Keeping the spirit of Bob Marley, Peter Tosh and Bunny Wailer alive is Al Anderson, the longtime guitarist for both Bob Marley and the Wailers and Peter Tosh. Anderson currently leads The Original Wailers, paying homage to not only the music of these patron saints of reggae, but also to the attitude of creativity and growth placed as a foundation by Robert Nesta Marley.
The Original Wailers will be taking the US by storm this January, and Rootfire is giving away a pair of tickets to the US tour stop of your choice.
Rootfire’s Dave Shiffman had the chance to hop on the phone with Al during the Australia leg of the tour last week. Below is an excerpt from their conversation, but for anyone truly interested in this crucial chunk of reggae history you can hear the entire conversation on Rootfire Soundcloud page. And don’t forget – scroll down for your chance to win a pair of tickets!
Rootfire: I wanted to ask you a little about your upbringing. I live about five blocks from and on the same street as the high school in Montclair, NJ, where you grew up. How did you end up in Montclair?
Al Anderson: My father was a Marine. Couldn’t take New York anymore and my mother was pregnant, and her water burst in Jersey, so I was born there, and then she got to like the place.
RF: So you went to high school in Montclair, and then started an amazing musical career?
AA: Yea I got lucky. I was a scrub, the most unlikely person to have anything happen to at all, to tell the truth, because there was so many cats who were hot, with sports, and music, and singers, martial artists….Bruce Lee was a huge phenomenon when I was living there, believe it or not it was all about Bruce Lee.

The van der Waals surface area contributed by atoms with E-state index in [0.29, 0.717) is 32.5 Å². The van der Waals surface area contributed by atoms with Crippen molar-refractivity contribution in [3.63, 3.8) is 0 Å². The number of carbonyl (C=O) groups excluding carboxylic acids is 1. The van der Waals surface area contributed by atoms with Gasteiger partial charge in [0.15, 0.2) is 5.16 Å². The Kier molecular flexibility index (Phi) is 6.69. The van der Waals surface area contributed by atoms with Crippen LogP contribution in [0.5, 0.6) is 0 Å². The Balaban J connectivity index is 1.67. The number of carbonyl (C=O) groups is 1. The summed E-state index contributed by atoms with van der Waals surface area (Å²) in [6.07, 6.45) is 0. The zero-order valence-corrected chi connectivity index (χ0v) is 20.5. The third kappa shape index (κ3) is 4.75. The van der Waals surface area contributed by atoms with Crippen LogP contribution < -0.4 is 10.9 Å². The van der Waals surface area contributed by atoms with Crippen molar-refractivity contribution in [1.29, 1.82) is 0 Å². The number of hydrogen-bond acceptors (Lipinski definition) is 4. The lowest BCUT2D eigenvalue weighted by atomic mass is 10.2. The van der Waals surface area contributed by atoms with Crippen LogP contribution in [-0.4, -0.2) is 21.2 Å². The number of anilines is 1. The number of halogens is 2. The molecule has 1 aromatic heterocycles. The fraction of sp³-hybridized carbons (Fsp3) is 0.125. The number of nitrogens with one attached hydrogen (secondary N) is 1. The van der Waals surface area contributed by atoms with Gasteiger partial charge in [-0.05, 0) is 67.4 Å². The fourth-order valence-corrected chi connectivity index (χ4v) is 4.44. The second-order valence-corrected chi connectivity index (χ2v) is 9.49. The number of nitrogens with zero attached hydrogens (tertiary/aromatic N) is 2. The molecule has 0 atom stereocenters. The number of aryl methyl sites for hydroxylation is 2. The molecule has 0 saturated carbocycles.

RF: I read that you initially linked up with Marley through your mates in Traffic who were on the same label, on Island Records. How did you become friends with Steve Winwood and Chris Wood in Traffic?
AA: They used to tour to the FIllmore East, and I was in the Village. I lived in St. Mark’s Place and everyone was there. I got to meet Johnny Winter, Alexis Korner, Peter Frampton, The Allman Brothers…Johnny Winter taught me how to play slide guitar on top of a garbage can when I was about 17. Everybody was there, the psychedelic scene was in, you know Incense and Peppermints, the Mamas and the Papas, Hendrix, you name it. It was all there at the Fillmore East and West, that was the shit.
RF: At that time what were your musical leanings? Were you yearning to make a certain kind of music, or just looking to earn a paycheck playing guitar?